He lost, but that doesn’t mean he won’t take it back in November.

    Lord Nazh (899dce)

  18. The Republican brand has been badly hurt. Why Hastert, whose seat was lost to a Democrat a few months ago, thought that pork barrel spending would elect Republicans as far as the eye can see is a mystery to me. Republican voters care about spending and deficits. I would like to hear why Dick Armey quit Congress when he did. I suspect he saw this coming and bailed. They have got to convince themselves that voters care about spending and honesty. Until they do, we are in trouble. Plus, as Hugh Hewitt said today, the Congressional campaign committee is doing a terrible job of recruiting. The candidates are weak.

    Mike K (86bddb)

  19. #17 – that is spot on analysis. unfortunately our presidential candidate is trying to pull us further left which will spell more disaster.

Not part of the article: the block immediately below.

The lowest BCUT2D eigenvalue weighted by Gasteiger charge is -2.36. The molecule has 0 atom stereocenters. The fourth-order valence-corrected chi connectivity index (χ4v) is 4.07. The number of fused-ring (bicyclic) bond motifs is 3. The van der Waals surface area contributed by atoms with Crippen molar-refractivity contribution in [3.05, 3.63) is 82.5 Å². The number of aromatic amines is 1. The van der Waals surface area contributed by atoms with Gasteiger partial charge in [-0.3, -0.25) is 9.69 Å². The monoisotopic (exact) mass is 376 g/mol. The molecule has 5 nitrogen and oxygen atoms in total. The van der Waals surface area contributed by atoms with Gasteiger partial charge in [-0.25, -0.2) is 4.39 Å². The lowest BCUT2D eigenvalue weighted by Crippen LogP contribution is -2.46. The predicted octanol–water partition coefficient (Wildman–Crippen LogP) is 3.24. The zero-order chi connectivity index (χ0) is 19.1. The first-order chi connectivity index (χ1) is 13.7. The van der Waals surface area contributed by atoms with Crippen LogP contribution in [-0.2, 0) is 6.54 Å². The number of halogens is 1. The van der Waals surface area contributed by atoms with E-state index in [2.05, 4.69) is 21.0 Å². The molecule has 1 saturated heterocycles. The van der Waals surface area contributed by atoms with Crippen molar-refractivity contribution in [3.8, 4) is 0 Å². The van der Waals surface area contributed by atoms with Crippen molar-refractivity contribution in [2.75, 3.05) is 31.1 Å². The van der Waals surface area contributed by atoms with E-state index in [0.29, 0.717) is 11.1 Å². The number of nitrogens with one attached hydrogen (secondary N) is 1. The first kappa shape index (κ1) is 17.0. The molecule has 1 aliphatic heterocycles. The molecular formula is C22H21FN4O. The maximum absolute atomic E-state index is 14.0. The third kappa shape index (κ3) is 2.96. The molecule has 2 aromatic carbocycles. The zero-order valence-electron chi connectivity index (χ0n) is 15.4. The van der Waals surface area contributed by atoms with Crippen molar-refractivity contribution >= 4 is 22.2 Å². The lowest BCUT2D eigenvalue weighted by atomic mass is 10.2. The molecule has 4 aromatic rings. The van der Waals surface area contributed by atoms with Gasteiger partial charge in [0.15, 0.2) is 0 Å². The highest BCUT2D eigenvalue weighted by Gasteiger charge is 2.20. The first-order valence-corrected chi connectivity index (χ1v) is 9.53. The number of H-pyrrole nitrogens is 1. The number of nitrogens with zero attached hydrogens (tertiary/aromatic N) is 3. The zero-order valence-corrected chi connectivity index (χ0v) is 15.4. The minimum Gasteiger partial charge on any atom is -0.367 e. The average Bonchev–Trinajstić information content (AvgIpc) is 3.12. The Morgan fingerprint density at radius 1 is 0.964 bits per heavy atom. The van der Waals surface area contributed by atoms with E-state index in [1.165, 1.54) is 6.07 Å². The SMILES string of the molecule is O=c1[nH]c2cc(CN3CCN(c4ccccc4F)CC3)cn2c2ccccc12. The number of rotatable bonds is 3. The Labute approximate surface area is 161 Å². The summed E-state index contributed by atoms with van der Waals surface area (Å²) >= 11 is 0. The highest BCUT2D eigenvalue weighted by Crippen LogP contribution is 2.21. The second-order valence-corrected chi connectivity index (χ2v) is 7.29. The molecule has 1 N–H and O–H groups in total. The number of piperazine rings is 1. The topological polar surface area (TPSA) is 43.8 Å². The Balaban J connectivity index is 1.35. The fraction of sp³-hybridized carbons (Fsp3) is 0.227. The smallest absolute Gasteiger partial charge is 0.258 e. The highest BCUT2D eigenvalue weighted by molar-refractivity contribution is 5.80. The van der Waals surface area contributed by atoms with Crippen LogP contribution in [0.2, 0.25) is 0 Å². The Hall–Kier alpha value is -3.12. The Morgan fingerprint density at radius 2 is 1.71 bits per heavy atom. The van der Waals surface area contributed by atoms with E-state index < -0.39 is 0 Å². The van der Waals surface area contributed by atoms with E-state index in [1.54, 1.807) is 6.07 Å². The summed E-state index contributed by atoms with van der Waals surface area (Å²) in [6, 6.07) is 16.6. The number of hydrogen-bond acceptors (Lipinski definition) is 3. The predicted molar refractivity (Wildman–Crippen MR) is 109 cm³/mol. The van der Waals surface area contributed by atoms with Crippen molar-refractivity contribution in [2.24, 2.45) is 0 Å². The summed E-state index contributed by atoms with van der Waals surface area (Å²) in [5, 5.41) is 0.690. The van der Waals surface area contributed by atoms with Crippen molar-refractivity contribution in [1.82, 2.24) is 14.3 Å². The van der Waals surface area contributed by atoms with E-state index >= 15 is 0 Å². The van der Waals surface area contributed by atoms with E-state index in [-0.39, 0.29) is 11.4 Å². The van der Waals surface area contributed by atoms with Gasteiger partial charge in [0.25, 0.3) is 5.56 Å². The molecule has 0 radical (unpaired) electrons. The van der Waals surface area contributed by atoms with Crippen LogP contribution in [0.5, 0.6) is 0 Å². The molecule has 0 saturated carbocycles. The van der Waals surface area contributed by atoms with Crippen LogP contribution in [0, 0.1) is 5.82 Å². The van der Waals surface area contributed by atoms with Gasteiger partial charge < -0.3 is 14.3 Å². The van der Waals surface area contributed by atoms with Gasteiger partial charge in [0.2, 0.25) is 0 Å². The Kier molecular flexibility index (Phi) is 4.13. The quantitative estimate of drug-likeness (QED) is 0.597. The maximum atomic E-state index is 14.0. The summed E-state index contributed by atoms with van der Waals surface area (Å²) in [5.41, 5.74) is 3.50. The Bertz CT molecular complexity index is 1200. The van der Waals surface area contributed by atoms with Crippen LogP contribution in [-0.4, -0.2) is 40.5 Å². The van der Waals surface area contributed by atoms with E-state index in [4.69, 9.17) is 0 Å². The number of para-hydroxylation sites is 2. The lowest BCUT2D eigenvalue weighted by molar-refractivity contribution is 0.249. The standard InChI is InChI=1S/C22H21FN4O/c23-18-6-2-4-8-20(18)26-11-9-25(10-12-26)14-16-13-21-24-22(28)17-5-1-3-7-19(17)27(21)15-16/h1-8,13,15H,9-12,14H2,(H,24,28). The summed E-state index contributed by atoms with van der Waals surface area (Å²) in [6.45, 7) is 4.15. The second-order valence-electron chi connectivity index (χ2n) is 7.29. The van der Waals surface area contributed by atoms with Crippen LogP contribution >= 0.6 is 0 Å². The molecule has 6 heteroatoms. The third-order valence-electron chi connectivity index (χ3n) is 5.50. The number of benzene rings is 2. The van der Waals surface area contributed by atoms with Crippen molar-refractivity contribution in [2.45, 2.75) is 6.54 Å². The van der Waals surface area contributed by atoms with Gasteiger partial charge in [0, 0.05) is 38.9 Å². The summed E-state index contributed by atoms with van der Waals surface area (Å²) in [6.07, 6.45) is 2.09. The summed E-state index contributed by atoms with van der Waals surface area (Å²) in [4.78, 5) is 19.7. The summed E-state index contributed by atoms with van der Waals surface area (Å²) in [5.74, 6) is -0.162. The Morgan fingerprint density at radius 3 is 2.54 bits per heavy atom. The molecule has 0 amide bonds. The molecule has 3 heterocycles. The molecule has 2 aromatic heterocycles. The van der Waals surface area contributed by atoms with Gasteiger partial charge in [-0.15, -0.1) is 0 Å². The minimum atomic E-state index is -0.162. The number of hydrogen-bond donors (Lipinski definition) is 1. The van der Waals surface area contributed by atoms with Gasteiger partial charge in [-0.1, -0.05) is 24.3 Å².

chas (a235bf)

  20. “Why Hastert, whose seat was lost to a Democrat a few months ago, thought that pork barrel spending would elect Republicans as far as the eye can see is a mystery to me.”

    Because it worked for Gingrich.

    stef (9abde3)

  21. There is no question that there is an enthusiasm gap between the parties AT THIS TIME.

    At this time is another way of saying, “The next 40 years …”

    Come November, we’ll lose between 25 and 40 House seats and we’ll be out of power for another generation. These special election results are not a fluke. Look at any other index (e.g., 2006 results, right track/wrong track number, history, presidential approval, rate of economic growth, etc), and you can see what’s coming.